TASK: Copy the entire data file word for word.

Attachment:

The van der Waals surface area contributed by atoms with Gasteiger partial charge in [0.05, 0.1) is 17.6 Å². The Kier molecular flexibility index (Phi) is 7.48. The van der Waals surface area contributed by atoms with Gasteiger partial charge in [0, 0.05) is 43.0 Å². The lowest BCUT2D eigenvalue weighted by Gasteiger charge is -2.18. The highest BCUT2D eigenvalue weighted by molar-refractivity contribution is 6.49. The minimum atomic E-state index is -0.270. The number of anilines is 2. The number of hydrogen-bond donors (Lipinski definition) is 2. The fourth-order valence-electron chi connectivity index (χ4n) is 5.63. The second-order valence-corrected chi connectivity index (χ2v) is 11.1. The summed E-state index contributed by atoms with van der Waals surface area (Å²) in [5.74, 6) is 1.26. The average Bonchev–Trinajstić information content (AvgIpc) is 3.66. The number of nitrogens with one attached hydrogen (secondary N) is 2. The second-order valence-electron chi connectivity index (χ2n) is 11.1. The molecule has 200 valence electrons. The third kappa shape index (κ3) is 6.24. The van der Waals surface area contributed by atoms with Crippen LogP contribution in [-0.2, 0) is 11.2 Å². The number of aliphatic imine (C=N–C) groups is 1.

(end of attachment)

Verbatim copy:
The van der Waals surface area contributed by atoms with Gasteiger partial charge in [0.05, 0.1) is 17.6 Å². The Kier molecular flexibility index (Phi) is 7.48. The van der Waals surface area contributed by atoms with Gasteiger partial charge in [0, 0.05) is 43.0 Å². The lowest BCUT2D eigenvalue weighted by Gasteiger charge is -2.18. The highest BCUT2D eigenvalue weighted by molar-refractivity contribution is 6.49. The minimum atomic E-state index is -0.270. The number of anilines is 2. The number of hydrogen-bond donors (Lipinski definition) is 2. The fourth-order valence-electron chi connectivity index (χ4n) is 5.63. The second-order valence-corrected chi connectivity index (χ2v) is 11.1. The summed E-state index contributed by atoms with van der Waals surface area (Å²) in [5.74, 6) is 1.26. The average Bonchev–Trinajstić information content (AvgIpc) is 3.66. The number of nitrogens with one attached hydrogen (secondary N) is 2. The second-order valence-electron chi connectivity index (χ2n) is 11.1. The molecule has 200 valence electrons. The third kappa shape index (κ3) is 6.24. The van der Waals surface area contributed by atoms with Crippen LogP contribution in [-0.2, 0) is 11.2 Å². The number of aliphatic imine (C=N–C) groups is 1.